OCUFA responds to leaked proposals for reform of Ontario’s universities

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Last week, several media outlets reported on a leaked document outlining Minister of Training, Colleges and Universities Glen Murray’s plans for university reform. The report suggests that Ontario move to three-year undergraduate degrees, offer year-round university programming, and offer 60 per cent of courses online.
 
OCUFA President Constance Adamson responded to these proposals in the Toronto Star. Said Adamson, “We are already feeling the lack of the (fifth year of high school), and by taking university degrees from four years to three, you are essentially reducing the amount of education students are going to get. It’s sort of churning them through, fast-tracking them through into an uncertain labour market.”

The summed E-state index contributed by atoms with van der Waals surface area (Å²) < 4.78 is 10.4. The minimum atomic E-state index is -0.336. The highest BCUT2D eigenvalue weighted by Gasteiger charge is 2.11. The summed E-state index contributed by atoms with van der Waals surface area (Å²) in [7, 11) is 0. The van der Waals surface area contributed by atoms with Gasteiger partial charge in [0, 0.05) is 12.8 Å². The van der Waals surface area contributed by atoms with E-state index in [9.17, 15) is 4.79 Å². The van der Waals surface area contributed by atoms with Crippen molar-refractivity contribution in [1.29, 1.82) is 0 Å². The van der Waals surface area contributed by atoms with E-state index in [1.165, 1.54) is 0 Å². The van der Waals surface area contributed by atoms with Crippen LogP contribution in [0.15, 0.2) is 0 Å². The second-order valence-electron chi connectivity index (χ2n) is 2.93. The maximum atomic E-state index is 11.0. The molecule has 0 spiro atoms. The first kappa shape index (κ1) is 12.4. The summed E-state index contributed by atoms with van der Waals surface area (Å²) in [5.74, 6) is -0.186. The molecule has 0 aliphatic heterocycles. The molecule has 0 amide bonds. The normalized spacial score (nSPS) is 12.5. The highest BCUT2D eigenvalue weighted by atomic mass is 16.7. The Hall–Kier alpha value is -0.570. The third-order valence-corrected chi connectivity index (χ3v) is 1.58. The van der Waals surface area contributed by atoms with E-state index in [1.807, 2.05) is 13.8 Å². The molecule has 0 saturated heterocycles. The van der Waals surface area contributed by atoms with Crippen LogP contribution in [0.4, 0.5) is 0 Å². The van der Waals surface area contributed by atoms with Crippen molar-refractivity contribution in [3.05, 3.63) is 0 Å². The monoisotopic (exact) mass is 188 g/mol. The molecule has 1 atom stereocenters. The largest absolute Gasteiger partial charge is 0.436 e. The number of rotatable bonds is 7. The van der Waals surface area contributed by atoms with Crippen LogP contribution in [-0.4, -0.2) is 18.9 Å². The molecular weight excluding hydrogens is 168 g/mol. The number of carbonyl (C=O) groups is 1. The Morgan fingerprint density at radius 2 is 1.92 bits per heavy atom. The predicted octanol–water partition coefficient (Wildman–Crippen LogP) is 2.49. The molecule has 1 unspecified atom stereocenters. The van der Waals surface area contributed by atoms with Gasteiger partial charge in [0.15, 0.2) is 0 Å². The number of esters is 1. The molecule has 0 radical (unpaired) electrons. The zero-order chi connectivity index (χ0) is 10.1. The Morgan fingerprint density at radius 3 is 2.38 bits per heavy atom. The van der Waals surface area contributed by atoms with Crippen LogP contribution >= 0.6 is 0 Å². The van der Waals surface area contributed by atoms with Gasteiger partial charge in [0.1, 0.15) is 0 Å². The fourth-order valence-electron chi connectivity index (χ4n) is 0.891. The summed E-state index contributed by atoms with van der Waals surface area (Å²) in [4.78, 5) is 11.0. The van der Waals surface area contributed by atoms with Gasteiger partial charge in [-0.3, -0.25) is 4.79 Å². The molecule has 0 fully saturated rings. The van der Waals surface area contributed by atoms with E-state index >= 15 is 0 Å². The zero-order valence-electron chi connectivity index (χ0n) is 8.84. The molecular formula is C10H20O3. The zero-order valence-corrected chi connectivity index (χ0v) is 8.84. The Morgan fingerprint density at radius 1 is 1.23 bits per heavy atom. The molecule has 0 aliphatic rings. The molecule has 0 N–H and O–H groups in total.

OCUFA has concerns with all of the proposals. There is no student demand for three-year degrees, and these new credentials would limit the ability of students to pursue further study in other jurisdictions in Canada and the United States. The year-round programming proposal ignores the significant amount of work already done at universities during the summer, and is not sensitive to the financial needs of students who must work during the summer to pay for rising tuition fees. While online education is a useful option for some students, it can never replace the face-to-face interaction with faculty. If done right, online education is also very expensive.
 
Overall, the proposals provide no clear benefits or cost-savings, and may seriously harm the quality of undergraduate education in Ontario. OCUFA will monitor these proposals closely and will ensure that the faculty perspective is strongly represented in any consultations or public debates.

This article originally appeared in the OCUFA Report. To receive stories like this every week in your inbox, please subscribe.

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